This past week hundreds of residents gathered in downtown Cleveland for a “Sea of Blue” rally to show support for police officers and law enforcement official across the nation. The rally, held in Public Square in response to the recent shooting of two NYPD officers and to counter months of anti-police protests and civil unrest linked to the murder of three young Black men — Michael Brown, Eric Garner and Tamir Rice — at the hands of white police officers, one of which took place in Cleveland. Rally organizers claimed the event was meant to show support for all lives, but it was obvious from one look at who attended the event that it was really about white people showing their support for white cops, all under the guise of defending law and order. …

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EssaysMedia/PublicsReligion

Season’s Greetings and the War on Christmas

Consider season’s greetings. For many, these are unselfconscious gestures. But for others, they are loaded with significance. While we can together celebrate Christmas, Kwanzaa, and Hanukkah after Thanksgiving, along with the new New Year, showing respect for each other, some prefer to exclude. There are the combatants against “the war on Christmas,” fighting valiantly on Fox News.

Indeed, this is the time of year that I often feel like an outsider in my own country. It has felt this way my whole life, though it was much harder as a child. I heard, and learned by osmosis, the Christmas songs, from “White Christmas” to “Silent Night,” and like all American kids, I was charmed. …

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EssaysLiberal Democracy in QuestionRaceRace/isms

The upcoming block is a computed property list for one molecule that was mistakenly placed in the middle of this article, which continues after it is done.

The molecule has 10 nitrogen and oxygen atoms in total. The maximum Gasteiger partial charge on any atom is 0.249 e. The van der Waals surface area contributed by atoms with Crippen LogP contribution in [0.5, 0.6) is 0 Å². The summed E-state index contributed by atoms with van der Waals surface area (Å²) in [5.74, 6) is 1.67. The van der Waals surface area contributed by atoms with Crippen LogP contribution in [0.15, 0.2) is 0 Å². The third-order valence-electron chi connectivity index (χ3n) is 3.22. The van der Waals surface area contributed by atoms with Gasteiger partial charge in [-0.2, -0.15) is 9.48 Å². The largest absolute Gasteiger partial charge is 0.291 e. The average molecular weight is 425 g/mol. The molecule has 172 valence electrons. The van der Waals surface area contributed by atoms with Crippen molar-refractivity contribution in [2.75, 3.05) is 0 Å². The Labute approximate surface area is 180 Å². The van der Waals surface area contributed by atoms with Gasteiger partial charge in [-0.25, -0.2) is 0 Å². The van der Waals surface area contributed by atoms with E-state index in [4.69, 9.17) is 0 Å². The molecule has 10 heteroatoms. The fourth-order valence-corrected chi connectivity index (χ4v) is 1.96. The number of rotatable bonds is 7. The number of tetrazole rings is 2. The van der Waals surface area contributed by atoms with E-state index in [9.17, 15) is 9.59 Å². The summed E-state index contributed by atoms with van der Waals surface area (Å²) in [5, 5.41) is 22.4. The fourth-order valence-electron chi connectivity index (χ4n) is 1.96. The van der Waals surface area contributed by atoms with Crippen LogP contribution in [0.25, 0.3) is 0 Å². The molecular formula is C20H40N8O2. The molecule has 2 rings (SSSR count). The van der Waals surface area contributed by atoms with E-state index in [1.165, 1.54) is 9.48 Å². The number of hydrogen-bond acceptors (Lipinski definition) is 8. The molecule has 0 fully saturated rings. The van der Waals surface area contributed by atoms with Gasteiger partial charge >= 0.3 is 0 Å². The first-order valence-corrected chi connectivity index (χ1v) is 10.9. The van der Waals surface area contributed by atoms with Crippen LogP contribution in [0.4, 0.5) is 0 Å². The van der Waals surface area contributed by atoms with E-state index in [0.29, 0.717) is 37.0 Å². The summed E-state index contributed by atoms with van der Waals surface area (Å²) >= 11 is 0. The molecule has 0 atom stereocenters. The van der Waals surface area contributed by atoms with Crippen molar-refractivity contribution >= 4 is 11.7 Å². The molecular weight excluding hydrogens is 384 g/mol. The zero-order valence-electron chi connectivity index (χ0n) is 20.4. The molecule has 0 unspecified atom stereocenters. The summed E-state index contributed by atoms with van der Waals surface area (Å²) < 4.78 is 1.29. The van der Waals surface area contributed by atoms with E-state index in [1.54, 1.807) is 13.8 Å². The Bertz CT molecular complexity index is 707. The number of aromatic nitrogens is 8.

Reflections on Ferguson

I have spent much of my academic career researching and writing about the Civil Rights Movement. Today, I am heartbroken, and I believe my greatest heroes would be too — Frederick Douglass, W.E.B. Du Bois, William Monroe Trotter, Ida B. Wells, A. Philip Randolph, Bayard Rustin, Martin Luther King Jr., are all collectively turning in their graves. My heart breaks for America because it feels like the struggle, and sacrifice of countless civil rights activists have in part been futile. …

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EssaysLiberal Democracy in QuestionSex & Gender

LGBTQI Rights and Brazil’s Presidential Election

Controversy and the necessity to go beyond elections

For the first time in Brazil’s recent democratic history, which began in 1984 after the country’s twenty-one-year long dictatorship ended, the LGBTQI rights have appeared as the main controversial topic in this year’s presidential election. In the space of two weeks during the election first round, the topic got more attention and at a broader length than perhaps it has had previously in any of the eight democratically elected governments of the past. …

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EssaysLiberal Democracy in Question

America as a Lottery

In a series of recent works on the rise of inequality in the United States and other countries, economists have proposed a number of policies that might help reverse current trends. But critics of Joseph Stiglitz, Paul Krugman and Thomas Piketty also often complain that their proposals aren’t feasible politically.

But why should the proposal of polices meant to promote a more egalitarian society have become a political non-starter in the United States, of all countries? …